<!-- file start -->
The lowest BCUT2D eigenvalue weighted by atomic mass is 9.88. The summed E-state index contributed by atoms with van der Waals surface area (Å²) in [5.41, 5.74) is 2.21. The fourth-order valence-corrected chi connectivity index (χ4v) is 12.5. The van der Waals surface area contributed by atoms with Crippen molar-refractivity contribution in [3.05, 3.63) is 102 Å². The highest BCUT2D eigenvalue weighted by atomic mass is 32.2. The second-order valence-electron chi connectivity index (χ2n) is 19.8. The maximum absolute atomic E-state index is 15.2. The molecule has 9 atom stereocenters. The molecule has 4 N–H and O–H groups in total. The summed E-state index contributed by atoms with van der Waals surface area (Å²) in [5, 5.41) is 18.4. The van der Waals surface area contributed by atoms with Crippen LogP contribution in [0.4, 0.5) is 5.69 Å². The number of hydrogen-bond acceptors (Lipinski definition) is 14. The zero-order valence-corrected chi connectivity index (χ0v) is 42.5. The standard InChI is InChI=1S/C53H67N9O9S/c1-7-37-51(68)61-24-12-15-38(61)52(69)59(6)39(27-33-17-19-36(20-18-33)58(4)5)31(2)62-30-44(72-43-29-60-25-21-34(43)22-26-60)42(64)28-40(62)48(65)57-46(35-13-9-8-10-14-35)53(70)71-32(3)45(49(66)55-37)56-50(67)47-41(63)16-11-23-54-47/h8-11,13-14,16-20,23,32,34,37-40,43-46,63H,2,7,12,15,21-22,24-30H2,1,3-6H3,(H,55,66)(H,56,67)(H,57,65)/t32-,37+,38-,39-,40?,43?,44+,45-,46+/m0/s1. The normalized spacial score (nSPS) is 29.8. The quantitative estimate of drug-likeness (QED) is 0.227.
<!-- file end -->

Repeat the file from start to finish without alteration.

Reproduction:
The lowest BCUT2D eigenvalue weighted by atomic mass is 9.88. The summed E-state index contributed by atoms with van der Waals surface area (Å²) in [5.41, 5.74) is 2.21. The fourth-order valence-corrected chi connectivity index (χ4v) is 12.5. The van der Waals surface area contributed by atoms with Crippen molar-refractivity contribution in [3.05, 3.63) is 102 Å². The highest BCUT2D eigenvalue weighted by atomic mass is 32.2. The second-order valence-electron chi connectivity index (χ2n) is 19.8. The maximum absolute atomic E-state index is 15.2. The molecule has 9 atom stereocenters. The molecule has 4 N–H and O–H groups in total. The summed E-state index contributed by atoms with van der Waals surface area (Å²) in [5, 5.41) is 18.4. The van der Waals surface area contributed by atoms with Crippen LogP contribution in [0.4, 0.5) is 5.69 Å². The number of hydrogen-bond acceptors (Lipinski definition) is 14. The zero-order valence-corrected chi connectivity index (χ0v) is 42.5. The standard InChI is InChI=1S/C53H67N9O9S/c1-7-37-51(68)61-24-12-15-38(61)52(69)59(6)39(27-33-17-19-36(20-18-33)58(4)5)31(2)62-30-44(72-43-29-60-25-21-34(43)22-26-60)42(64)28-40(62)48(65)57-46(35-13-9-8-10-14-35)53(70)71-32(3)45(49(66)55-37)56-50(67)47-41(63)16-11-23-54-47/h8-11,13-14,16-20,23,32,34,37-40,43-46,63H,2,7,12,15,21-22,24-30H2,1,3-6H3,(H,55,66)(H,56,67)(H,57,65)/t32-,37+,38-,39-,40?,43?,44+,45-,46+/m0/s1. The normalized spacial score (nSPS) is 29.8. The quantitative estimate of drug-likeness (QED) is 0.227.